Print Page   |   Contact Us   |   Sign In   |   Register


Frequently Asked Questions

How do I know if I need an attorney?

A good way to determine whether you have a legal problem or need legal assistance is to ask a lawyer. Opportunities for a good resolution may disappear if you wait too long.

How do I prepare for my consultation with the attorney?

When you make your appointment, ask the lawyer some questions, such as:

  • What papers are they going to need to see?

  • Do you need to be prepared to pay a retainer, filing fees, etc.?

  • Should you bring anyone with you?

Is there a guarantee that the lawyers will accept my case?

The simple answer is no. There are several reasons why an attorney may not accept your case. Your case may not meet the legal standard of a meritorious claim, the attorney may have a conflict, or the lawyer may not have sufficient knowledge to handle the problem.


What is the basis for a legal fee?

The most basic ingredient in any fee charged by a lawyer is the amount of time spent on a particular problem. In one important way, a lawyer’s professional services differ from those of a doctor; much of the work is accomplished when the client is not present. Many clients are often unaware that the document and advice given in a few minutes are actually the products of many hours of work. After you have related the facts in your case, your lawyer will give you an estimate of the fee.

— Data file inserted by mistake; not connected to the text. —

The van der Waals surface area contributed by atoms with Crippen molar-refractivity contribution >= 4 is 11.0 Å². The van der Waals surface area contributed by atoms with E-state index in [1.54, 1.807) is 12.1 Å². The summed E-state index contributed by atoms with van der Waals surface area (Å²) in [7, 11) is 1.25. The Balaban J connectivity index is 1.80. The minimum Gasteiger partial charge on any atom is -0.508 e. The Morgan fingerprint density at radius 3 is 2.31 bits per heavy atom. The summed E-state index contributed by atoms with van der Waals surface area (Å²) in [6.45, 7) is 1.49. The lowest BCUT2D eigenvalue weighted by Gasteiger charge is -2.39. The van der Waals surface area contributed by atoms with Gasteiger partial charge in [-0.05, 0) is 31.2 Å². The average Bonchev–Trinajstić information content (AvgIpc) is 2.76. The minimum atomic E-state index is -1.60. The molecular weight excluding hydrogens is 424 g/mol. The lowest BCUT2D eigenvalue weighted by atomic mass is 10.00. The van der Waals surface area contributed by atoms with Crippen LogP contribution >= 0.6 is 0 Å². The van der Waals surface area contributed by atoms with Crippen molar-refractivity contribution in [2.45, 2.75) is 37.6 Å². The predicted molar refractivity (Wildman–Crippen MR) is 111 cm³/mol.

How much will this cost me?

  • Hourly Rate: The lawyer usually computes a fee on an hourly rate. This can range anywhere from $75.00 an hour to more than $300.00 an hour, depending on the circumstances of the case, as well as the experience and expertise of the lawyer. The lawyer’s fee is a result of several factors: time, experience, reputation, results achieved, and operating expense and overhead.

  • Flat Rate: For certain routine transactions with a predictable time commitment such as residential house closing, or wills, the lawyer may charge a flat rate.

  • Contingent Fees: "We don’t get paid unless you win.” This is usually a statement you may hear in lawyer advertising and it pertains primarily to injury cases. The attorney will be paid a percentage of the fee won by the client.

  • Retainer Fee: This is an advance payment to the lawyer for a portion of his or her fee. In many cases, an attorney will ask for this type of fee.

How long will it take to solve my legal problem?

Ask the lawyer how long it has taken him/her to bring cases similar to yours to a conclusion in the past. Ask if your case involves issues more complex than his/her previous cases and whether or not that will affect the expected time to bring this case to a conclusion. Ask if there is anything you can do to speed up the process.


Please note: LRIS is ONLY reachable by phone. 

Online Referral Form
Association Management Software Powered by YourMembership  ::  Legal